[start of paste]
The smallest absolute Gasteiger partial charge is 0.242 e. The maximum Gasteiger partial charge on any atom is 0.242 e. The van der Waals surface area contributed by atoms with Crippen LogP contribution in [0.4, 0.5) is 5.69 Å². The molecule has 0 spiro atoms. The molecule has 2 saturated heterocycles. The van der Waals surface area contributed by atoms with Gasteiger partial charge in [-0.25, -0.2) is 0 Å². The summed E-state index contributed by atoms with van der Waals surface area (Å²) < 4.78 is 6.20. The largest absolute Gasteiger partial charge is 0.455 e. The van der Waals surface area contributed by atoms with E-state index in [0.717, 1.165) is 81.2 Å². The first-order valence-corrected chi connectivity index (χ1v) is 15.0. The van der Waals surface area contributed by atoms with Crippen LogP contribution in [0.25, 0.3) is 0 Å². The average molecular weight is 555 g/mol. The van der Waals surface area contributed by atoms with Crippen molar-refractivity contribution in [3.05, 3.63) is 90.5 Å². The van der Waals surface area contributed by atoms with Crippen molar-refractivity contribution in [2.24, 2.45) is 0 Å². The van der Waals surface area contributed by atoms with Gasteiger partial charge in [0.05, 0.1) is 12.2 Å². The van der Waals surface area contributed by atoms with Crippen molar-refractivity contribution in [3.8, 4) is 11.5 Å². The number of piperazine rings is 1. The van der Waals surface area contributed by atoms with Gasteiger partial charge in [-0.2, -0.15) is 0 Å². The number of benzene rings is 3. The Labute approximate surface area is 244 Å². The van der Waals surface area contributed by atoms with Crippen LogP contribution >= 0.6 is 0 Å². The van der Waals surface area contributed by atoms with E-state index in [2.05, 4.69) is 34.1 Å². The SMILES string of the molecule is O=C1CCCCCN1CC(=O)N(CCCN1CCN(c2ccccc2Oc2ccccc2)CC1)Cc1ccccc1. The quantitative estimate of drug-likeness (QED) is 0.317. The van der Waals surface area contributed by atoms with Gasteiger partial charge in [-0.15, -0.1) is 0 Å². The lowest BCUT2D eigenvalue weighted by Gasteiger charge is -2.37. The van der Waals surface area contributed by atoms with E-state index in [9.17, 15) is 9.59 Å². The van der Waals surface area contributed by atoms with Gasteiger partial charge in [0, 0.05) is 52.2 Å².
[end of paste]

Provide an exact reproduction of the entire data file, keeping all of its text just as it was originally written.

The smallest absolute Gasteiger partial charge is 0.242 e. The maximum Gasteiger partial charge on any atom is 0.242 e. The van der Waals surface area contributed by atoms with Crippen LogP contribution in [0.4, 0.5) is 5.69 Å². The molecule has 0 spiro atoms. The molecule has 2 saturated heterocycles. The van der Waals surface area contributed by atoms with Gasteiger partial charge in [-0.25, -0.2) is 0 Å². The summed E-state index contributed by atoms with van der Waals surface area (Å²) < 4.78 is 6.20. The largest absolute Gasteiger partial charge is 0.455 e. The van der Waals surface area contributed by atoms with E-state index in [0.717, 1.165) is 81.2 Å². The first-order valence-corrected chi connectivity index (χ1v) is 15.0. The van der Waals surface area contributed by atoms with Crippen LogP contribution in [0.25, 0.3) is 0 Å². The average molecular weight is 555 g/mol. The van der Waals surface area contributed by atoms with Crippen molar-refractivity contribution in [3.05, 3.63) is 90.5 Å². The van der Waals surface area contributed by atoms with Crippen molar-refractivity contribution in [2.24, 2.45) is 0 Å². The van der Waals surface area contributed by atoms with Gasteiger partial charge in [0.05, 0.1) is 12.2 Å². The van der Waals surface area contributed by atoms with Crippen molar-refractivity contribution in [3.8, 4) is 11.5 Å². The number of piperazine rings is 1. The van der Waals surface area contributed by atoms with Gasteiger partial charge in [-0.2, -0.15) is 0 Å². The number of benzene rings is 3. The Labute approximate surface area is 244 Å². The van der Waals surface area contributed by atoms with Crippen LogP contribution >= 0.6 is 0 Å². The van der Waals surface area contributed by atoms with E-state index in [2.05, 4.69) is 34.1 Å². The SMILES string of the molecule is O=C1CCCCCN1CC(=O)N(CCCN1CCN(c2ccccc2Oc2ccccc2)CC1)Cc1ccccc1. The quantitative estimate of drug-likeness (QED) is 0.317. The van der Waals surface area contributed by atoms with Gasteiger partial charge in [-0.15, -0.1) is 0 Å². The lowest BCUT2D eigenvalue weighted by Gasteiger charge is -2.37. The van der Waals surface area contributed by atoms with E-state index in [9.17, 15) is 9.59 Å². The van der Waals surface area contributed by atoms with Gasteiger partial charge in [0, 0.05) is 52.2 Å².